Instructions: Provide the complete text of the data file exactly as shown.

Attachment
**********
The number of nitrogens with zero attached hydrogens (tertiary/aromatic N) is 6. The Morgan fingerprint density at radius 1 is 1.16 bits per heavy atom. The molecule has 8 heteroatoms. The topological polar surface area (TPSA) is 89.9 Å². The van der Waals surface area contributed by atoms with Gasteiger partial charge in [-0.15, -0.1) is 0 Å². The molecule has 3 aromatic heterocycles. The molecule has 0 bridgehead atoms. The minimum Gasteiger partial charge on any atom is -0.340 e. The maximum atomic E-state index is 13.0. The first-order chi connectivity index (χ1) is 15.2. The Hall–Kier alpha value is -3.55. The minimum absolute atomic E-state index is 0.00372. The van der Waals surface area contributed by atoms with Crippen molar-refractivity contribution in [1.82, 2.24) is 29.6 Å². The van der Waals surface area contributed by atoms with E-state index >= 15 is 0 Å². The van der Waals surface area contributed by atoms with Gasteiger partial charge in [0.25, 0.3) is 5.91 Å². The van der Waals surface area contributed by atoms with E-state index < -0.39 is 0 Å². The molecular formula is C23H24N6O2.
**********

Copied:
The number of nitrogens with zero attached hydrogens (tertiary/aromatic N) is 6. The Morgan fingerprint density at radius 1 is 1.16 bits per heavy atom. The molecule has 8 heteroatoms. The topological polar surface area (TPSA) is 89.9 Å². The van der Waals surface area contributed by atoms with Gasteiger partial charge in [-0.15, -0.1) is 0 Å². The molecule has 3 aromatic heterocycles. The molecule has 0 bridgehead atoms. The minimum Gasteiger partial charge on any atom is -0.340 e. The maximum atomic E-state index is 13.0. The first-order chi connectivity index (χ1) is 15.2. The Hall–Kier alpha value is -3.55. The minimum absolute atomic E-state index is 0.00372. The van der Waals surface area contributed by atoms with Crippen molar-refractivity contribution in [1.82, 2.24) is 29.6 Å². The van der Waals surface area contributed by atoms with E-state index >= 15 is 0 Å². The van der Waals surface area contributed by atoms with Gasteiger partial charge in [0.25, 0.3) is 5.91 Å². The van der Waals surface area contributed by atoms with E-state index < -0.39 is 0 Å². The molecular formula is C23H24N6O2.